You could be instrumental in giving some little fluffy chicks a map out of China Town.
You are not sold on the idea yet are you? I can tell. You are coming up with plenty of logical counter arguments, like having poo squashed between your toes or being scratched to death by scaly, clawy chicken feet. Is that the best you can come up with? You’re so predictable.
There are loads of great reasons for getting chooks. First of all, chooks are super low maintenance, they make great pets and kids love them. Let’s not forget freshly laid eggs, our girls lay one each a day, that’s a dozen every three days! That’s over 700 eggs in 6 months and if you are type that buys organic eggs from supermarkets you could save $600 a year on eggs, poo between your toes never felt so good. Buying a chook will set you back between $15 - $20, so they easily pay themselves off.
Chickens eat all of our spiders and weeds as well as all of our food scraps that we don’t compost including bread, meat, salads, corn, pasta, porridge and just about anything else that we eat. Their manure makes the best fertilizer you can have for your vege garden (but it is so strong it needs two months to break down). Last of all chooks are great company and very friendly.
Now that you are convinced and on your way to Windsor farming supplies, we should tell you there are a few down-sides to having these little feathered friends. They do have a tendency to dig up your garden so consider fencing them in to their own area, we let ours out of their yard every Sunday for a peck around. They also like to explore out opened gates or may fly over fences (but this is easily fixed by cutting the flight feathers on one wing). If your chooks do escape the best way to get them home is to show them a bowl of food, they will follow you anywhere.
Six months ago we took a family drive down to Windsor farm supplies with a cardboard box and two very excited children. We were on our way to buy ourselves some egg-laying chickens. We chose four lovely Isa-brown hens that were 20 weeks old and put them in our cardboard box. All the way home we thought up names until we finally settled on Henrietta, Billy Holiday, Charlie and Stella. We haven’t looked back!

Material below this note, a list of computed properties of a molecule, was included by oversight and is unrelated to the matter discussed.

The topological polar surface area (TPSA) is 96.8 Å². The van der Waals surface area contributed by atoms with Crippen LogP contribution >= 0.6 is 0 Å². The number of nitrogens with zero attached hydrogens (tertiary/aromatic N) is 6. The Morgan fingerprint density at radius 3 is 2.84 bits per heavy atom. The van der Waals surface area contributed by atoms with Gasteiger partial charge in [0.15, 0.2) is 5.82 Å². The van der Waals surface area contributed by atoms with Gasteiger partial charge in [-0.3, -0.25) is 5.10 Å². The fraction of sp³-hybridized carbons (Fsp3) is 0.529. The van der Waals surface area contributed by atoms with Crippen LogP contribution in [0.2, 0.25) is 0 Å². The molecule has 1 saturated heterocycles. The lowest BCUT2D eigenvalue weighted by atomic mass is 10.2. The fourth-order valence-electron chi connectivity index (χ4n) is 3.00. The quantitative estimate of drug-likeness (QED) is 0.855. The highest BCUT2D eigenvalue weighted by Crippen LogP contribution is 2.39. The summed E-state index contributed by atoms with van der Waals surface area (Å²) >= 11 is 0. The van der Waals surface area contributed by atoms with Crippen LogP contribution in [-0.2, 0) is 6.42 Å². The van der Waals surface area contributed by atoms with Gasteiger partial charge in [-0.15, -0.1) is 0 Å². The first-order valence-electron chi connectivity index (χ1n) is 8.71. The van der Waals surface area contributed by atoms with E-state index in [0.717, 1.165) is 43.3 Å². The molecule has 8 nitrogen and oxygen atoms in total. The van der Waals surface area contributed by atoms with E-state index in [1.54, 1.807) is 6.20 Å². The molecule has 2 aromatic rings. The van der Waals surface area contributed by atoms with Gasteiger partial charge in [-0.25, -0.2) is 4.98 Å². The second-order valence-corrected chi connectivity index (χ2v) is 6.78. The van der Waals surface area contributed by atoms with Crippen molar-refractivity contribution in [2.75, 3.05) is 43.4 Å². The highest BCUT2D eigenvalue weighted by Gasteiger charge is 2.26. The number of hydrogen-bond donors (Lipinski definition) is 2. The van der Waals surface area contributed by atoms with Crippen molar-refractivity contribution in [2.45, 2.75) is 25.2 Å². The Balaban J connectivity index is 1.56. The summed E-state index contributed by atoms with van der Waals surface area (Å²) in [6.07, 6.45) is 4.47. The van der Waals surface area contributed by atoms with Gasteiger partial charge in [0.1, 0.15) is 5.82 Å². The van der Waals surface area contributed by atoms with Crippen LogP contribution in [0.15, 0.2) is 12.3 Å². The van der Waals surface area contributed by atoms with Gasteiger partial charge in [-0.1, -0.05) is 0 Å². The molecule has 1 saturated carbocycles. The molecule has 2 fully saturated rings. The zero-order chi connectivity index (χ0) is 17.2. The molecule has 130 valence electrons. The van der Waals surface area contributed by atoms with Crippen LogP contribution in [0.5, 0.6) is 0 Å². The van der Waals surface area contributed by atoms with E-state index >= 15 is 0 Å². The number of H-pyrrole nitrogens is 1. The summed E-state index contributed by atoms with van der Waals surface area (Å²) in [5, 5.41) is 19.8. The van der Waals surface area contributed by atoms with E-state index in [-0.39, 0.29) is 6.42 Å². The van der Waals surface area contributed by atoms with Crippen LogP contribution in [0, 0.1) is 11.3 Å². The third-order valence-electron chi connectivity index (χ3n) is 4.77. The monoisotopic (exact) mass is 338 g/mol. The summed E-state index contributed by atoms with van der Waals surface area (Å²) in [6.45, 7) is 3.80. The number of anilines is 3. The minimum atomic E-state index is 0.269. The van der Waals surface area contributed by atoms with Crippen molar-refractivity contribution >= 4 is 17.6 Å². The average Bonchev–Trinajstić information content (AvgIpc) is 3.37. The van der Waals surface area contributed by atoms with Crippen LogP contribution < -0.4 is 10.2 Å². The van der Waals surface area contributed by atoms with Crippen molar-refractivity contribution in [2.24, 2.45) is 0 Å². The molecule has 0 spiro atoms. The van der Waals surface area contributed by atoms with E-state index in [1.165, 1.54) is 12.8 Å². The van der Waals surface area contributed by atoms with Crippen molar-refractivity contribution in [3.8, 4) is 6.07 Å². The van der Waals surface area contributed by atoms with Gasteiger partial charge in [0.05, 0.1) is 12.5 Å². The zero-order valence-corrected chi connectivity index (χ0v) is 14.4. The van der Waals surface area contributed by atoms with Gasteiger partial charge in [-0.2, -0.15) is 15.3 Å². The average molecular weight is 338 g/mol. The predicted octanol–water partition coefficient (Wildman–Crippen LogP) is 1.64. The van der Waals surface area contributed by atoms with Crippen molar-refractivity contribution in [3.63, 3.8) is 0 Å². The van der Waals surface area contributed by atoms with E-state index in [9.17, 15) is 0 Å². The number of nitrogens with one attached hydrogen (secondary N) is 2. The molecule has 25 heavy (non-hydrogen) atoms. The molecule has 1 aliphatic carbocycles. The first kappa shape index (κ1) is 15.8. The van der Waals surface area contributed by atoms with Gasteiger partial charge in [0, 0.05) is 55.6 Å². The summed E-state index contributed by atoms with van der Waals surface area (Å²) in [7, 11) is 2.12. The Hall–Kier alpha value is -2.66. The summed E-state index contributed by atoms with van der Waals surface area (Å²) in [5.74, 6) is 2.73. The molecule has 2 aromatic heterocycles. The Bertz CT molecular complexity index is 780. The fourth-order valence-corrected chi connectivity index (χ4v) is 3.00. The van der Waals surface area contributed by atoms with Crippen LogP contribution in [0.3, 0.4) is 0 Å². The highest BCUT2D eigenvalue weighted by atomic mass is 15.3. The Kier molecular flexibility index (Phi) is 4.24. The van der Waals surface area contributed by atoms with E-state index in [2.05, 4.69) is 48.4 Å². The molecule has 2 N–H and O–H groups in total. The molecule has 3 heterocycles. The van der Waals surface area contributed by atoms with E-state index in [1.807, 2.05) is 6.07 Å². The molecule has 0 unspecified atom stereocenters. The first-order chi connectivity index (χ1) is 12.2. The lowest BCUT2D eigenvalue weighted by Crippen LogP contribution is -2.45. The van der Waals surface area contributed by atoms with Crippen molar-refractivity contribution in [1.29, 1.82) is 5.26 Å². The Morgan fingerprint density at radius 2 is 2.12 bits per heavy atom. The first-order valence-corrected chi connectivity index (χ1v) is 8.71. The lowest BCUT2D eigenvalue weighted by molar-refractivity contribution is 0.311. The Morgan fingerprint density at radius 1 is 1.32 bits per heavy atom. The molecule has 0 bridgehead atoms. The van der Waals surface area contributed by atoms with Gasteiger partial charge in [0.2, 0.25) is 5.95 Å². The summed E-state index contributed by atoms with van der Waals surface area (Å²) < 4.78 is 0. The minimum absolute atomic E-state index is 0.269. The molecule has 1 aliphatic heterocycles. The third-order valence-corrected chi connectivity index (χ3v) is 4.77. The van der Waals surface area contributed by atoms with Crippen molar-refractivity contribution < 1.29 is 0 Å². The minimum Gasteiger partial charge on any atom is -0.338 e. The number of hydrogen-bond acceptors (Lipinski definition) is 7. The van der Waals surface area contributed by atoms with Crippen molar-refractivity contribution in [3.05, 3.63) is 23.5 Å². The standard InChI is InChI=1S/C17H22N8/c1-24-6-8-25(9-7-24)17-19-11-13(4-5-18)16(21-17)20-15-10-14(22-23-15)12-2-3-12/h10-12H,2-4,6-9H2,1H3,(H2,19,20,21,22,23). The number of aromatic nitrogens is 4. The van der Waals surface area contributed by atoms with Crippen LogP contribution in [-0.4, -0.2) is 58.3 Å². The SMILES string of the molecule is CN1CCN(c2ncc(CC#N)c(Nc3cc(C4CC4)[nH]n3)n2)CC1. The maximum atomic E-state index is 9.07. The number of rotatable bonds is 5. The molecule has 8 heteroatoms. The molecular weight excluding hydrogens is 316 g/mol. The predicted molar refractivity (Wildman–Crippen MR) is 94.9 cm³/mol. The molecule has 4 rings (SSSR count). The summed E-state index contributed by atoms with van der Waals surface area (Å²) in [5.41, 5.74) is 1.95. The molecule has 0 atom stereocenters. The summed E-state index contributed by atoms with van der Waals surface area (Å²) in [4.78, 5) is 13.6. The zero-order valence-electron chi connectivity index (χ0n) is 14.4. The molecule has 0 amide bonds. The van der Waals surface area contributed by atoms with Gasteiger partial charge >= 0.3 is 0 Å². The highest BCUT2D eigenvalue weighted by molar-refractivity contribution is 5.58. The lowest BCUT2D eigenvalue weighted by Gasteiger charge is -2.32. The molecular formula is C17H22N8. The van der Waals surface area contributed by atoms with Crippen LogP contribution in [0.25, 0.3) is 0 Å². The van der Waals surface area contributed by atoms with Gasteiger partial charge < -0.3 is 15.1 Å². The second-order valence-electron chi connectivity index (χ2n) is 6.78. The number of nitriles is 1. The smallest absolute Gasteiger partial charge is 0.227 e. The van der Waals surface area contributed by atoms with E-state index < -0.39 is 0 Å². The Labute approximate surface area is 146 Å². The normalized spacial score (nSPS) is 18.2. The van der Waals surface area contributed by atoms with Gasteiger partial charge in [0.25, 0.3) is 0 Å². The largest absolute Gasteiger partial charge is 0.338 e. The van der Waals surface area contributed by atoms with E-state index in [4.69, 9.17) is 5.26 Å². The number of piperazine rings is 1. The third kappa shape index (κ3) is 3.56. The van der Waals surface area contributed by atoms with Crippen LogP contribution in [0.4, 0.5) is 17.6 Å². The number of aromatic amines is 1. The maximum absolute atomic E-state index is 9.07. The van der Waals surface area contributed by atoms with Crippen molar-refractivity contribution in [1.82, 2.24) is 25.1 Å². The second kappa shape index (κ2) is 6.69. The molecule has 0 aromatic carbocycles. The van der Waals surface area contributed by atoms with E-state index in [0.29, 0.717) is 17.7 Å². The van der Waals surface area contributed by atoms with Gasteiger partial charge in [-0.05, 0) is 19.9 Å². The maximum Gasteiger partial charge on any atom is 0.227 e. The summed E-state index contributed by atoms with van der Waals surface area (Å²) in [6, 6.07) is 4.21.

A few weeks before, we set about building a chicken coup for the ladies. Using some spare wood, corrugated iron and some chicken wire we came up with this.
‘Le Chateau de Omlette’ – it had all the modern features, excellent ventilation, a second story, a comfortable straw bed and a tin roof. We also attached a home-made waterer using an up-side down plastic bottle and tray, as chooks get very thirsty and need to be kept well hydrated. On arrival, the ladies were shown to their rooms and then we locked them in for three days to help them get acquainted with their new home. Chooks are creatures of habit and will always sleep in the same place every night. They prefer to sleep perched off the ground, hence why we made the second level. It is important to position a chicken coup in a shady place that still gets some morning sun but that won’t get too hot during the day. If you are worried about foxes, lay a roll of chicken wire under your coup and attach it up the sides as this will prevent them from digging under.
As anyone about to lay an egg would appreciate, chooks like some privacy for laying. Our chooks either lay in the darkest corner of their coup or behind a thicket of sticks next to the fence. The novelty of collecting the eggs never really wears off. Each morning Joe and the kids feed the chooks and collect the eggs.
Our top 5 egg eats are:
1. French toast with mulberries drizzled with maple syrup.
Anyway, got to go, chickens in the oven.
Next week: Composting - the basics and how to get started.